Medical audit was the buzz word a few years ago but now appears, to have been replaced by Evidence Based Medicine (EBM). This is in contrast to the GP arena where audit has a ongoing role. Reasons for this may well include the fact that most people would simply rather be told what to do rather than work it out for themselves. It must also be noted that medical audit within the hospital environment is much more difficult because of the relative lack of relevant information systems and skills compared to the GP environment. For example in the UK it often revolves around individual case reports.
Epidemiology has always been very closely linked to the collection of data to make valid inferences and is increasingly becoming more dependent upon Information Technology for advanced techniques such as simulations and Geographical Information Systems. Much of the driving force behind many GPs initially using computers in the UK was the offer of a free system in return for anonymised drug data sets from themselves. Clearly the system supplier and drug companies saw this data in a very different light from that of the GP!
Commissioning between purchasers and providers in the UK is theoretically based upon data analysis techniques, however, in reality most of this is hot air in the authors experience. Contracts were often based upon last years figures and the data at all levels was manipulated to take into account its flawed nature. In the UK the 'contracting' process is now being replaced by that of commissioning.
Create a table similar to the one below (a trivial example is given). Fill it with two or three instances where you think the information collected by an individual is of limited value to themselves but to someone else might be considered to be a powerful resource. Save this in your Portfolio.Data collector / Data description / Person who values it / Comments
e.g Nurse / HIV status / Local newspaper reporter
2.4 Possible solutions to the modern data processing dilemma
Perry, 1987 suggests that organisations have three possible approaches to the above information dilemma:
- 'Hands off' In other words let the users just get on with it, it's bound to end in tears! Perry compares this approach to that of the manager years ago in the automobile industry who did not perceive foreign automobiles as a threat to domestic production.
- 'Maintain central dominance' over users by managerial control. In other words deciding that the users will just have to wait and suffer along with curtailing any 'illegal' activities such as attempts to manage their own data (i.e. building database or producing reports etc.).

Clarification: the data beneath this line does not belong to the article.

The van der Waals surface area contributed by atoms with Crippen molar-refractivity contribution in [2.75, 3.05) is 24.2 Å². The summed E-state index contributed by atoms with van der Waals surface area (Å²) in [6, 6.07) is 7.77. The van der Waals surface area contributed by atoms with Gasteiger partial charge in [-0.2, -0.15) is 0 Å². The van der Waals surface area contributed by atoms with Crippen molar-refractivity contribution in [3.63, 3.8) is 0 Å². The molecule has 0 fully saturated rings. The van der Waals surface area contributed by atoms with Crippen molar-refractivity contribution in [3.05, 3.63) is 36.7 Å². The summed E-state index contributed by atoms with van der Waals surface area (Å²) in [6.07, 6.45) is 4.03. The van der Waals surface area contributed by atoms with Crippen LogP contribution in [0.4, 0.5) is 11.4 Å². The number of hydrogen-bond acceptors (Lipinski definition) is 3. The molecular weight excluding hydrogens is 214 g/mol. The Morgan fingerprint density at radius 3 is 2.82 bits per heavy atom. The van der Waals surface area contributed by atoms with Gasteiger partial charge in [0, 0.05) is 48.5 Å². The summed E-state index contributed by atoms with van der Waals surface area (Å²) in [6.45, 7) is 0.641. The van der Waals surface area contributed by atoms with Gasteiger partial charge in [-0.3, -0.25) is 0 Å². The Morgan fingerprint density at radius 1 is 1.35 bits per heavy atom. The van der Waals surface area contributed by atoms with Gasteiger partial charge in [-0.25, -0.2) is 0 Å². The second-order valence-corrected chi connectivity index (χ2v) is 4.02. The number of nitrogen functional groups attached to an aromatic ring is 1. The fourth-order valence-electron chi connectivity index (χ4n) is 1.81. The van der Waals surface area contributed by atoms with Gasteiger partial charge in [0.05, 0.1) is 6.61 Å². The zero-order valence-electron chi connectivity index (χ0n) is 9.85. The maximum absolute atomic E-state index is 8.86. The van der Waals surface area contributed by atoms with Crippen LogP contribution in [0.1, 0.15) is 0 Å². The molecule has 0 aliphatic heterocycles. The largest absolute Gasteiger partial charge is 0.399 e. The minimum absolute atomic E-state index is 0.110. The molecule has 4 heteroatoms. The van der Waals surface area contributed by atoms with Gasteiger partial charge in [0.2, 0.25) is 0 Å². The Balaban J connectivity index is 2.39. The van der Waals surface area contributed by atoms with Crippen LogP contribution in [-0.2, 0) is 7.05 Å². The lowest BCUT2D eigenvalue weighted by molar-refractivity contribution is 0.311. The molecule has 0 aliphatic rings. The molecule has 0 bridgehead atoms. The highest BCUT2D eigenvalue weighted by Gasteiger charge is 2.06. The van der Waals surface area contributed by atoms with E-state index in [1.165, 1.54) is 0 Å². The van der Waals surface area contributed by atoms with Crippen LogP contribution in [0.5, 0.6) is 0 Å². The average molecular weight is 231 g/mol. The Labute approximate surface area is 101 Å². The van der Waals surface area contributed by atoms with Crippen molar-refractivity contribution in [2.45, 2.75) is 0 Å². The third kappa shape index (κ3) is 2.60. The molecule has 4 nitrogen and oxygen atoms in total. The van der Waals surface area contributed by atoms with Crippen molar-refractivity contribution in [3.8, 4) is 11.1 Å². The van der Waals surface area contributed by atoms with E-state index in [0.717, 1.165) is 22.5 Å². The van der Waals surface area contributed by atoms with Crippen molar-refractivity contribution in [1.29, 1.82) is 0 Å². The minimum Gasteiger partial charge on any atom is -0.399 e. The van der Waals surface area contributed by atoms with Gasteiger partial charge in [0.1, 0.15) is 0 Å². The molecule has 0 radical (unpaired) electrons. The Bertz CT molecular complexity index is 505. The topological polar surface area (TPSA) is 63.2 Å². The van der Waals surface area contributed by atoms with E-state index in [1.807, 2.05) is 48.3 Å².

- 'Create an Information Centre' designed to support and encourage users to gain the relevant skills. In medicine the term 'Compliance enabling strategy' has come to be used for those methods doctors use to encourage compliance. Similarly the Information Centre aims at encouraging compliance. This is similar to the situation In medicine where doctors are said to use 'compliance enabling strategies' providing patients with the appropriate information which will motivate them to do what the doctor wants!
Port folio Exercise:
Looking back at the information on the last few pages, do you believe there is a 'modern data processing dilemma' within your hospital or organisation? List the reasons for you answer on one side of A4
If you do, which of the three above methods do you feel your hospital or organisation presently adopts to tackle this problem?
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3. Functions of an Information Centre
Various writers list the main functions of an Information Centre slightly differently but most of them are remarkably similar. Devargas, 1994 provides a typical list:
- Access to corporate information
- Decision support services
- Executive support services
- Marketing of personal computing
- Co-ordination and planning of future information needs
- Product support in hardware and software
- Trial and evaluation support
- Application development in personal computing
- Library and newsletter services
While some of the above items are self explanatory others are discussed further below.
However, before doing so it is pertinent to realise that in a healthcare context in addition to those activities listed above for a generic organisation information centre such centres within the hospital sector need to address the additional issue of coding (Read, Smomed codes, HRGs and ICD10). Most hospitals have a coding department consisting of a number of coding clerks. All those who wish to collect additional data by way of user applications should, if it can be suitably coded, be offered the support to do this wherever possible. Applications should be designed with pick boxes of relevant codes to prevent excessive searching.